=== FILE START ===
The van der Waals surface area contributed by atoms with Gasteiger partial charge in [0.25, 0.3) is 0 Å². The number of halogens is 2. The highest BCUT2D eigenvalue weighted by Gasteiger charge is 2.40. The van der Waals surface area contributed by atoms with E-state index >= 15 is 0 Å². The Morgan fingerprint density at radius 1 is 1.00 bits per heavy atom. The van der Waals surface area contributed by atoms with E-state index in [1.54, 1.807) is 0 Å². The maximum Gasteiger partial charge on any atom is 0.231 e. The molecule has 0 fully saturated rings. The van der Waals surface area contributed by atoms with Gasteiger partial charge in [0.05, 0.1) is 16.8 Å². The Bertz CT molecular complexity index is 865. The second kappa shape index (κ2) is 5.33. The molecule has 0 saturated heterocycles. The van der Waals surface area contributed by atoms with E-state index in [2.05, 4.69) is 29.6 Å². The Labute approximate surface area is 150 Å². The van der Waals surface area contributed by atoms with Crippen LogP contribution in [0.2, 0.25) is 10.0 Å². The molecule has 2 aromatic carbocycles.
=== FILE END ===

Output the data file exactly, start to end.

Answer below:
The van der Waals surface area contributed by atoms with Gasteiger partial charge in [0.25, 0.3) is 0 Å². The number of halogens is 2. The highest BCUT2D eigenvalue weighted by Gasteiger charge is 2.40. The van der Waals surface area contributed by atoms with E-state index >= 15 is 0 Å². The Morgan fingerprint density at radius 1 is 1.00 bits per heavy atom. The van der Waals surface area contributed by atoms with E-state index in [1.54, 1.807) is 0 Å². The maximum Gasteiger partial charge on any atom is 0.231 e. The molecule has 0 fully saturated rings. The van der Waals surface area contributed by atoms with Gasteiger partial charge in [0.05, 0.1) is 16.8 Å². The Bertz CT molecular complexity index is 865. The second kappa shape index (κ2) is 5.33. The molecule has 0 saturated heterocycles. The van der Waals surface area contributed by atoms with E-state index in [2.05, 4.69) is 29.6 Å². The Labute approximate surface area is 150 Å². The van der Waals surface area contributed by atoms with Crippen LogP contribution in [0.2, 0.25) is 10.0 Å². The molecule has 2 aromatic carbocycles.